Lead and Copper Rule Revisions

On December 16, 2021, the EPA identified the next steps to be taken over the next few years to reduce lead in drinking water. The Lead and Copper Rule Revisions (LCRR) will go into effect by October 16, 2024. Between now and when the LCRR goes into effect, the EPA is taking steps to develop a new rule, the Lead and Copper Rule Improvements. Additional details and resources can be found on EPA’s LCRR webpage.

We are awaiting guidance from EPA on the majority of changes related to the LCRR, but have confirmed that systems subject to the LCRR (Community and Non-Transient Non-Community water systems) will need to develop service line inventories.


Expedited Approval Funding

The Drinking Water Board has approved an expedited approval application process for systems seeking funding at or below $100,000 to develop service line inventories and/or lead service line replacement plans. This application is now closed.

Disclaimer: Submitting this application is NOT a guarantee that any funding requested will be provided. The Division of Drinking Water will review applications and make final decisions with regard to eligibility and award approval.

Small Systems Contractor Assistance Program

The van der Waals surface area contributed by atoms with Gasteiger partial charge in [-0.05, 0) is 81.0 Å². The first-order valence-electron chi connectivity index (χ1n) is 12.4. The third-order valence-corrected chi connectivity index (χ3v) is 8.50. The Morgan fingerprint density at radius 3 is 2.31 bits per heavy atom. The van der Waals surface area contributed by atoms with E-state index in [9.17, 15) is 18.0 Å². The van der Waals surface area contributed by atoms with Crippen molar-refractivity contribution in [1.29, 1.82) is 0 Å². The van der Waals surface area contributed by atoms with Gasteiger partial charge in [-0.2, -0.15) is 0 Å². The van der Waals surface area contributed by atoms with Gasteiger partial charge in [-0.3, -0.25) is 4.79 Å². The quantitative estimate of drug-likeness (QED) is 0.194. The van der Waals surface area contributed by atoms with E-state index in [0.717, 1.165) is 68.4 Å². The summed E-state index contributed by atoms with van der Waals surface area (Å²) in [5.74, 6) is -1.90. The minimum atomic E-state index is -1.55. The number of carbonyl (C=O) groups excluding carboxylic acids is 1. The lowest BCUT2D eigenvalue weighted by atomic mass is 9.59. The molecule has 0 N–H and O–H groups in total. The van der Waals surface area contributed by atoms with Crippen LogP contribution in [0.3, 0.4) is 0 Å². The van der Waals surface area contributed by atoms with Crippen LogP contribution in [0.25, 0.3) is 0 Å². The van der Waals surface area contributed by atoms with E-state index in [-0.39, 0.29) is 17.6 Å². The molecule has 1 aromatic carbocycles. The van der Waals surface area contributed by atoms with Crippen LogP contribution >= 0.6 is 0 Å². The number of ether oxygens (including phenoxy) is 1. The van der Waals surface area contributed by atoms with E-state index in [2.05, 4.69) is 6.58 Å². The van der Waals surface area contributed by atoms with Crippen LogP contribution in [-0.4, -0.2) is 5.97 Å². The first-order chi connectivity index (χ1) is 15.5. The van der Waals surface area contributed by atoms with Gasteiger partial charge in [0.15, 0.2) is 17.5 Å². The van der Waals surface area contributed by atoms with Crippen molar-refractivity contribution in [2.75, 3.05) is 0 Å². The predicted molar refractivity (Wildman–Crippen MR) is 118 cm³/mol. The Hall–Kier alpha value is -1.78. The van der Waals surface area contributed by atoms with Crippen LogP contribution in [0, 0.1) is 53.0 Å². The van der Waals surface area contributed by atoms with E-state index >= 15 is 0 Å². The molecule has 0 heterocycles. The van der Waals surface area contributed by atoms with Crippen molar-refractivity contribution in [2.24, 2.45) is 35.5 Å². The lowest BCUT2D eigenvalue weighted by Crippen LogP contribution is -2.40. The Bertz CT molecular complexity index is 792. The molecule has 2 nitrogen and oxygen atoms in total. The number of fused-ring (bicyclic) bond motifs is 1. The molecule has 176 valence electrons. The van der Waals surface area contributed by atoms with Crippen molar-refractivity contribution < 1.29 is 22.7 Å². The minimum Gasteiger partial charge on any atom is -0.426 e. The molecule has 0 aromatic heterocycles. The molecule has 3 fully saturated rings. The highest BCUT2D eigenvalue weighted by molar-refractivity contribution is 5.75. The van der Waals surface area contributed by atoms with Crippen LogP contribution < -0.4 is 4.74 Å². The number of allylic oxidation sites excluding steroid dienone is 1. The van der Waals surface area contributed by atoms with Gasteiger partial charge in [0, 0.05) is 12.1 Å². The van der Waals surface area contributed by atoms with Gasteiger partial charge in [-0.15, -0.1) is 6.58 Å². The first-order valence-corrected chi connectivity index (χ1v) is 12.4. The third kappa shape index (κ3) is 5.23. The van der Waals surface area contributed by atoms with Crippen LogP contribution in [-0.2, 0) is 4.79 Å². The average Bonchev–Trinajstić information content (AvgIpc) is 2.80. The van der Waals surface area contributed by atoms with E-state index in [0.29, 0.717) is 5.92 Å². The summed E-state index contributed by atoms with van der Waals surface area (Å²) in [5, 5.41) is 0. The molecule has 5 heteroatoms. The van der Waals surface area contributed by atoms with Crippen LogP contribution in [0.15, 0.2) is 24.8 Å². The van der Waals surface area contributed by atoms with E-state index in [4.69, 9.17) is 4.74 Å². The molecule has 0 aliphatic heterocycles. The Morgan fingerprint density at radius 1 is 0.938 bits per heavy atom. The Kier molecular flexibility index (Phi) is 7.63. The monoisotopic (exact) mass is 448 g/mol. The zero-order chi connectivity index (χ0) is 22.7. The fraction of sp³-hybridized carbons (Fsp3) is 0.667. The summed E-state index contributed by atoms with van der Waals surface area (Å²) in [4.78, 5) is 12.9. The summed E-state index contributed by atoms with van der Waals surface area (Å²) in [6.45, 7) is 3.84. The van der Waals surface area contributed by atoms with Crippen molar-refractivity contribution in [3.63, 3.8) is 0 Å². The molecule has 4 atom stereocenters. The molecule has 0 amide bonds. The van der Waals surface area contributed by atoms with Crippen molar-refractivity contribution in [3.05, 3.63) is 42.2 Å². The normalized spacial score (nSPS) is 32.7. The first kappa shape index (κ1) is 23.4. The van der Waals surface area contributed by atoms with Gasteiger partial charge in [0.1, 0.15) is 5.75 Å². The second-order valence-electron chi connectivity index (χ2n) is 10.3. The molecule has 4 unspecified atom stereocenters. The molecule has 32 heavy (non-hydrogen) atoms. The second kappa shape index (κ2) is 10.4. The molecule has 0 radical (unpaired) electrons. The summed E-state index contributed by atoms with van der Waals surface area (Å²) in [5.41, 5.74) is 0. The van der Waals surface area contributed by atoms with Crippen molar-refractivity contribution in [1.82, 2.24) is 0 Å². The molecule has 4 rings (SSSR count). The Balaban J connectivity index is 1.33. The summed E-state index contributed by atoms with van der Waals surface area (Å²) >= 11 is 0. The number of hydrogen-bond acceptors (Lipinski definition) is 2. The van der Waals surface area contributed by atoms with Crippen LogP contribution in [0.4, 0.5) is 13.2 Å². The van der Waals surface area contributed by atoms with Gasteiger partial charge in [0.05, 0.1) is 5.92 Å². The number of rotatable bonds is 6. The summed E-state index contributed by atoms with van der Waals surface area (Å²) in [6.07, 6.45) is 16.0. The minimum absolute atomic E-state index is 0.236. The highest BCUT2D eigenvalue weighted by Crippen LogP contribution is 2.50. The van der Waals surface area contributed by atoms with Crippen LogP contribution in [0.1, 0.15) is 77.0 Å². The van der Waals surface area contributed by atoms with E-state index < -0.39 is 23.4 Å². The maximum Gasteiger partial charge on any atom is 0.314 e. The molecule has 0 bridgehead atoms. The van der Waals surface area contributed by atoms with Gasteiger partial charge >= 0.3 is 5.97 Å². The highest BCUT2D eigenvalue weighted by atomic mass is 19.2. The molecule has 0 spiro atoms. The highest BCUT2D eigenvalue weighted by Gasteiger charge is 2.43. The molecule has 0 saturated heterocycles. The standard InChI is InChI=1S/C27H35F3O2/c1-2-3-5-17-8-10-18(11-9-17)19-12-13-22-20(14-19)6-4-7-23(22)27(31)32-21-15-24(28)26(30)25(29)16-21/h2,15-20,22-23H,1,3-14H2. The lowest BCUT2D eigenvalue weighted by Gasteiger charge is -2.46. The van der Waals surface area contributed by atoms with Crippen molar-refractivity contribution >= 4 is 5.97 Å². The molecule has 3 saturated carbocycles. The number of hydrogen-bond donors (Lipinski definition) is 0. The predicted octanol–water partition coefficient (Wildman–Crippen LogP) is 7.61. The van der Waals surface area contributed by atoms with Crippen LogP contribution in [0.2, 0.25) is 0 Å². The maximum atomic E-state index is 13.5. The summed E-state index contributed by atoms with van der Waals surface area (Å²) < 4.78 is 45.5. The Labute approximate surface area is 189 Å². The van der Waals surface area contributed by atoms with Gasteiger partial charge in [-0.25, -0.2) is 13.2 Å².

The Division of Drinking Water is accepting applications from small community water systems (≤10,000 population served) that seek assistance from the Division’s contractor, Sunrise Engineering. This program is for assistance with completing the Service Line Inventories and/or Lead Service Line Replacement Plans required under the Lead and Copper Rule Revisions (LCRR). The Division will pay the contractor directly, so no payment or reimbursement is required of the water system. 

Disclaimer: Assistance is limited by available funding and the time constraint of the LCRR compliance date of October 16, 2024. It is the goal of the Division and Sunrise Engineering to strive to assist as many water systems as possible within these constraints. Applications will be accepted on a rolling basis. The Division will review applications and make final decisions with regard to priority.

Hardship Criteria

Water systems may be eligible for grant funding if they meet the Divisions hardship criteria in all or part of the system’s service area. 

  • The system as a whole, can be eligible for principal forgiveness if it meets either of the following criteria: